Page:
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Birding at the Chico

The Chico Basin Ranch is a major flyway for migratory birds, due to the abundant springs, lakes and bird habitat on the ranch. The ranch works closely with Rocky Mountain Bird Observatory and has over 300 birds on the ranch bird list. Many people come to the ranch in the spring and fall to bird.

Bill Maynard is one of birders that comes most frequently. When we asked him if he would keep the ranch birding journal, he was pleased and agreed to do it. Thank you Bill! Bill has taught high school biology, worked as a naturalist for the National Park Service and as a biologist for a variety of government agencies. He has also worked for the American Birding Association at their national headquarters in Colorado Springs. 

Click Here to download the Ranch Bird Checklist

Click Here to download the Birding Trail Map (4mb PDF)

Click Here to download the Ranch Dragonfly and Damselfly Checklist



The Many Faces of Long-eared Owls
Although unseen unless looked for, Long-eared Owls roost in the winter in dense trees and sometimes in dense colonies on the Chico.  In abundant rodent years.  a couple of pairs might stay to nest.  Looking clockwise from the upper left, a recently fledged Long-eared Owl that was able to crawl around on branches but could not yet fly.  When owls are this age they are called branchlings.  In the second photograph notice how Long-eared Owls are notorious for elongating their body, attempting  to become less visible and to look more like a tree trunk.  The third image is of an adult on a winter roost only six feet off the ground.  The next photographs shows hundreds of Long-eared pellets just below a favorite winter roost branch.  The next photograph shows an adult sitting on a nest, here an abandoned squirrel's nest.  This bird was observed by hundreds of school children over a few weeks at a distance and through a spotting scope.  Next, the head of a relaxed adult Long-eared Owl.  The last photo shows a juvenile bird after a rainstorm and still trying to consume the kangaroo rat that it was fed just before dawn.  The whole swallowing process took about 10 minutes.  I took all of these images on Chico Basin Ranch during a three year period.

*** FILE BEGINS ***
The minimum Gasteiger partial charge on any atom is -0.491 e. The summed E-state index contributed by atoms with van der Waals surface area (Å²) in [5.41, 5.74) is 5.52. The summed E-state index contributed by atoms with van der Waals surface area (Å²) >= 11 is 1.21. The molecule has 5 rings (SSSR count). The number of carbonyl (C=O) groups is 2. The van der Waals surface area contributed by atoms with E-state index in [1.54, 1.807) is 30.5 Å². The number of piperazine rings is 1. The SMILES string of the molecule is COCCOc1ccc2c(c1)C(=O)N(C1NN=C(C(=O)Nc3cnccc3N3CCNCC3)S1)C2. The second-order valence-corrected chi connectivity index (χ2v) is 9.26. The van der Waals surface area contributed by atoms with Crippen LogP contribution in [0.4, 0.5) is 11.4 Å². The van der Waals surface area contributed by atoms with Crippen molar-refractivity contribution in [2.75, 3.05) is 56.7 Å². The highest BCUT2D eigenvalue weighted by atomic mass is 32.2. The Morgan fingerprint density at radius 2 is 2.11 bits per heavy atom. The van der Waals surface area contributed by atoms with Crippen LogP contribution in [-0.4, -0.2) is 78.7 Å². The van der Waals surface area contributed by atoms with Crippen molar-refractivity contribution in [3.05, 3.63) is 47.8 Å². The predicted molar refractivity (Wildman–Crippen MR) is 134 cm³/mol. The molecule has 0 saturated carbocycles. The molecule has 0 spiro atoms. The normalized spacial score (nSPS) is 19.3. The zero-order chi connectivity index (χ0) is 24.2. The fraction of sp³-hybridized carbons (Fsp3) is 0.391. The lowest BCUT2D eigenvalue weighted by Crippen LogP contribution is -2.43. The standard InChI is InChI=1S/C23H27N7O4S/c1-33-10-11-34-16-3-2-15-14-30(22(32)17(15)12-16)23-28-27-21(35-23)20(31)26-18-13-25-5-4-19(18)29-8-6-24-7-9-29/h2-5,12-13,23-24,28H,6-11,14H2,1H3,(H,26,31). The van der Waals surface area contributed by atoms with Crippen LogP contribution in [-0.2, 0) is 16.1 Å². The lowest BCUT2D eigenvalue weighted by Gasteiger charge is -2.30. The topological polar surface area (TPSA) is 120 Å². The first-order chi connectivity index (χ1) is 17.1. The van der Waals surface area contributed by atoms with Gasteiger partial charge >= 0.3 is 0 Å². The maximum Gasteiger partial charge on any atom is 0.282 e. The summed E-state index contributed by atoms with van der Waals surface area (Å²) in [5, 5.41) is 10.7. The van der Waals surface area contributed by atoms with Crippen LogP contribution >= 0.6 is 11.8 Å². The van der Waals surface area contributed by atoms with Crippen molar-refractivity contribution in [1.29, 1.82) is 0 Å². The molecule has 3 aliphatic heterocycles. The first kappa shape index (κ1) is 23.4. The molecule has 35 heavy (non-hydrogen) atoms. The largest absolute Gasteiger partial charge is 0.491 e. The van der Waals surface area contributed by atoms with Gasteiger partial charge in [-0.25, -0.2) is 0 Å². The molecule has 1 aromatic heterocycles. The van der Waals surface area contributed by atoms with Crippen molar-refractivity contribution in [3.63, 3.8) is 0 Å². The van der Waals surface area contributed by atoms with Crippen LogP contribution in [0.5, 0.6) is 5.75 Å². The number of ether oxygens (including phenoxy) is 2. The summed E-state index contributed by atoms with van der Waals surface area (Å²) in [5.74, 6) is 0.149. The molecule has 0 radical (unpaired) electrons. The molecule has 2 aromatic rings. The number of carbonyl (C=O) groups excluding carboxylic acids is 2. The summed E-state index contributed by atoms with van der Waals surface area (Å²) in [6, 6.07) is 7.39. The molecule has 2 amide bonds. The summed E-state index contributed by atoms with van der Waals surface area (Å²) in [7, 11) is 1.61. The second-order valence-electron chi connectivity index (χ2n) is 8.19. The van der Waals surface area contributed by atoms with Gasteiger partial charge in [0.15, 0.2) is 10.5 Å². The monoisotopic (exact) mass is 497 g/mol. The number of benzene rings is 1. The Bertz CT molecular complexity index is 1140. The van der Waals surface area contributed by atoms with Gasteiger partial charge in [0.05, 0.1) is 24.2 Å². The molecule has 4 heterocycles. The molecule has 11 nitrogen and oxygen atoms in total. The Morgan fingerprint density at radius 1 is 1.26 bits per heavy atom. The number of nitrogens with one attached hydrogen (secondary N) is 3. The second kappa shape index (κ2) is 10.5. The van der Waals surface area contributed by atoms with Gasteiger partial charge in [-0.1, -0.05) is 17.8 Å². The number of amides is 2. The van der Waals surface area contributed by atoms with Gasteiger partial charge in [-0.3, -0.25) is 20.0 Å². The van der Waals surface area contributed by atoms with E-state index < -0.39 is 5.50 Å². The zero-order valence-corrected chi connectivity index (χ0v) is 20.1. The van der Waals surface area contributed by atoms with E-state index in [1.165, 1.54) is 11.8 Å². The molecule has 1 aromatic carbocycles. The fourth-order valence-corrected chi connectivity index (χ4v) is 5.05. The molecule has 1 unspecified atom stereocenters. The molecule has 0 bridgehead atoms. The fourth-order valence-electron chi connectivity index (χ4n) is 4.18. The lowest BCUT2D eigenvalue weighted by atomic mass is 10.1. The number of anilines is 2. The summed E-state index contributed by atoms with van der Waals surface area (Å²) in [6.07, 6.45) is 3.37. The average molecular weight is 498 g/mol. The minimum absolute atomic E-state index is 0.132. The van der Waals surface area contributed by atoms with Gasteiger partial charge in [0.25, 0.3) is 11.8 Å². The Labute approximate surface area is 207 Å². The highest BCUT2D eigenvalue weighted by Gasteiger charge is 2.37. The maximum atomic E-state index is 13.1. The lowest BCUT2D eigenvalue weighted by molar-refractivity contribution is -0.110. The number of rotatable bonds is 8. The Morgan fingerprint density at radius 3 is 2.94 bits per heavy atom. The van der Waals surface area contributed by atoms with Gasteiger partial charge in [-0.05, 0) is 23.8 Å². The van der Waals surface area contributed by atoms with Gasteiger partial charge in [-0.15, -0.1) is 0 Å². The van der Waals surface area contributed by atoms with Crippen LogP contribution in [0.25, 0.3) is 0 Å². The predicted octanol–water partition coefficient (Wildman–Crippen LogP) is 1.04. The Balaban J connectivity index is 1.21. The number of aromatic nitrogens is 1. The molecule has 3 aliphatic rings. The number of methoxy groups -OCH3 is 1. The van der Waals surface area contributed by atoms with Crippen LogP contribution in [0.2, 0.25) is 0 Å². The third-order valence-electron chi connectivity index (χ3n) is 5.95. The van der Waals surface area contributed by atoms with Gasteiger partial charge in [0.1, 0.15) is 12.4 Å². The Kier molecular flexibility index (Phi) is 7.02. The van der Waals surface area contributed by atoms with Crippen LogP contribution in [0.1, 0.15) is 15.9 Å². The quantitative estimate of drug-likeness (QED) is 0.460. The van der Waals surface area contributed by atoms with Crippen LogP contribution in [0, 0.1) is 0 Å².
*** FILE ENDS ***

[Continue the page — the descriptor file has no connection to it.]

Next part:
Posted by Bill M. on 02/21/2009

Waterfowl Migration
If you live near a body of water, you have a great opportunity to observe the spring waterfowl migration that is in progress, first hand.  It is like magic, as soon as the ice moves out at HQ Pond, the ducks move in.  

There are two species of goldeneye and both are on the Chico Bird List, as the name implies, only Common Goldeneye (lower photo) is a regular migrant.  Examine the photos to see if you can see the differences in plumage between the two goldeneye species.  As in the majority of ducks, goldeneyes exibit sexual dimorphism where the female's dull coloration will be less easily detected by predators when she is tending to her young. 

Can you see the different head shape in Barrow's Goldeneye, with the steep-angled forehead and did you notice the all-yellow tip to the female Barrow's Goldeneye bill (above photo)? Male Barrow's Goldeneyes have a white crescent in front of their eyes on a purplish head, while the white is oval-shaped on a green head in Commons.

Both species are tree cavity nesters and both species are strong divers, often staying below the water surface for as many as 20 seconds where they search for insect larvae such as those of dragonflies and damselflies.  Barrow's Goldenye is primarily found west of the Continental Divide, but in the winter some are reported along the Front Range Reservoirs.